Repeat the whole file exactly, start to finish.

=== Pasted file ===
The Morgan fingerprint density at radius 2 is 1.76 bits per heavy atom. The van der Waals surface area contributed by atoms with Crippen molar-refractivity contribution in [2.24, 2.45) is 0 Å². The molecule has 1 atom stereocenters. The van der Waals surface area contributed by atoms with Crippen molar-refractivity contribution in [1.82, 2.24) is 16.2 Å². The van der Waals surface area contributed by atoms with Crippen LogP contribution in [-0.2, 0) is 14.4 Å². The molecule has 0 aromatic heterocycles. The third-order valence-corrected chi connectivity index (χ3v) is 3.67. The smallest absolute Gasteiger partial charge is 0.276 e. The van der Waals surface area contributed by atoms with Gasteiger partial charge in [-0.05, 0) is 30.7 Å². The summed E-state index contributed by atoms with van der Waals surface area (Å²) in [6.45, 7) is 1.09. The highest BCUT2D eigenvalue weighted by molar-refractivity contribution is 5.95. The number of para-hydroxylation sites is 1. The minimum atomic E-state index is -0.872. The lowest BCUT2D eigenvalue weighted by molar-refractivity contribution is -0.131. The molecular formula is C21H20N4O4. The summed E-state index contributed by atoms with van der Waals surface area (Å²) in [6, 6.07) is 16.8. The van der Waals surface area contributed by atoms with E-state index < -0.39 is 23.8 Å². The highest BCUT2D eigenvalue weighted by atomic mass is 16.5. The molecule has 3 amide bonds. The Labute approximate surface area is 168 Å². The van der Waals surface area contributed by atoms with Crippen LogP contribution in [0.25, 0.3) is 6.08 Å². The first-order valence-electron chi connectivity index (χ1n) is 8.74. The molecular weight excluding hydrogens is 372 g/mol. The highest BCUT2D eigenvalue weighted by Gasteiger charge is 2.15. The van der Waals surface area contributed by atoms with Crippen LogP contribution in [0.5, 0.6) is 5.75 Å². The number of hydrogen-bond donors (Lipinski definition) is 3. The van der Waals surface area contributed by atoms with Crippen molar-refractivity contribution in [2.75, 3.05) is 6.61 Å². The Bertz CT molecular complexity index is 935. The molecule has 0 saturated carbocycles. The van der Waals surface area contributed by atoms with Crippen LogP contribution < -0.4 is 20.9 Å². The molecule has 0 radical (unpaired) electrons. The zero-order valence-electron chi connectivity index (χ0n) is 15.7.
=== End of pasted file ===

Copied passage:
The Morgan fingerprint density at radius 2 is 1.76 bits per heavy atom. The van der Waals surface area contributed by atoms with Crippen molar-refractivity contribution in [2.24, 2.45) is 0 Å². The molecule has 1 atom stereocenters. The van der Waals surface area contributed by atoms with Crippen molar-refractivity contribution in [1.82, 2.24) is 16.2 Å². The van der Waals surface area contributed by atoms with Crippen LogP contribution in [-0.2, 0) is 14.4 Å². The molecule has 0 aromatic heterocycles. The third-order valence-corrected chi connectivity index (χ3v) is 3.67. The smallest absolute Gasteiger partial charge is 0.276 e. The van der Waals surface area contributed by atoms with Gasteiger partial charge in [-0.05, 0) is 30.7 Å². The summed E-state index contributed by atoms with van der Waals surface area (Å²) in [6.45, 7) is 1.09. The highest BCUT2D eigenvalue weighted by molar-refractivity contribution is 5.95. The number of para-hydroxylation sites is 1. The minimum atomic E-state index is -0.872. The lowest BCUT2D eigenvalue weighted by molar-refractivity contribution is -0.131. The molecular formula is C21H20N4O4. The summed E-state index contributed by atoms with van der Waals surface area (Å²) in [6, 6.07) is 16.8. The van der Waals surface area contributed by atoms with E-state index < -0.39 is 23.8 Å². The highest BCUT2D eigenvalue weighted by atomic mass is 16.5. The molecule has 3 amide bonds. The Labute approximate surface area is 168 Å². The van der Waals surface area contributed by atoms with Crippen LogP contribution in [0.25, 0.3) is 6.08 Å². The first-order valence-electron chi connectivity index (χ1n) is 8.74. The molecular weight excluding hydrogens is 372 g/mol. The highest BCUT2D eigenvalue weighted by Gasteiger charge is 2.15. The van der Waals surface area contributed by atoms with Crippen LogP contribution in [0.5, 0.6) is 5.75 Å². The number of hydrogen-bond donors (Lipinski definition) is 3. The van der Waals surface area contributed by atoms with Crippen molar-refractivity contribution in [2.75, 3.05) is 6.61 Å². The Bertz CT molecular complexity index is 935. The molecule has 0 saturated carbocycles. The van der Waals surface area contributed by atoms with Crippen LogP contribution < -0.4 is 20.9 Å². The molecule has 0 radical (unpaired) electrons. The zero-order valence-electron chi connectivity index (χ0n) is 15.7.